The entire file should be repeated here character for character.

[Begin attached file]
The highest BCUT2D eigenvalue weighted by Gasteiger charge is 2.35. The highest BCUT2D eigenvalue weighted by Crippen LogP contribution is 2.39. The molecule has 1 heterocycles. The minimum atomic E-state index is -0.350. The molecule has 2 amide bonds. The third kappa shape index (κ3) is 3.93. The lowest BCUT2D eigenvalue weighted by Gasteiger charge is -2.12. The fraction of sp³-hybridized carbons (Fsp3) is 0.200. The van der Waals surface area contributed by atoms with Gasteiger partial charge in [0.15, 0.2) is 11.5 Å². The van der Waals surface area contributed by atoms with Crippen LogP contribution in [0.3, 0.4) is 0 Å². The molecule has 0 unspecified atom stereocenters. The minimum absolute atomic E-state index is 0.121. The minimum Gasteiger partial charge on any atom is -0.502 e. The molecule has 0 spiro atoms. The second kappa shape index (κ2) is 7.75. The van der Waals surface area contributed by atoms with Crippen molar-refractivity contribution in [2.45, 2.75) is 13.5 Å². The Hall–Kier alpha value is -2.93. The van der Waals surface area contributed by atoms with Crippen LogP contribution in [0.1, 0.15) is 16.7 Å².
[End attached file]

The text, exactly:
The highest BCUT2D eigenvalue weighted by Gasteiger charge is 2.35. The highest BCUT2D eigenvalue weighted by Crippen LogP contribution is 2.39. The molecule has 1 heterocycles. The minimum atomic E-state index is -0.350. The molecule has 2 amide bonds. The third kappa shape index (κ3) is 3.93. The lowest BCUT2D eigenvalue weighted by Gasteiger charge is -2.12. The fraction of sp³-hybridized carbons (Fsp3) is 0.200. The van der Waals surface area contributed by atoms with Gasteiger partial charge in [0.15, 0.2) is 11.5 Å². The van der Waals surface area contributed by atoms with Crippen LogP contribution in [0.3, 0.4) is 0 Å². The molecule has 0 unspecified atom stereocenters. The minimum absolute atomic E-state index is 0.121. The minimum Gasteiger partial charge on any atom is -0.502 e. The molecule has 0 spiro atoms. The second kappa shape index (κ2) is 7.75. The van der Waals surface area contributed by atoms with Crippen molar-refractivity contribution in [2.45, 2.75) is 13.5 Å². The Hall–Kier alpha value is -2.93. The van der Waals surface area contributed by atoms with Crippen LogP contribution in [0.1, 0.15) is 16.7 Å².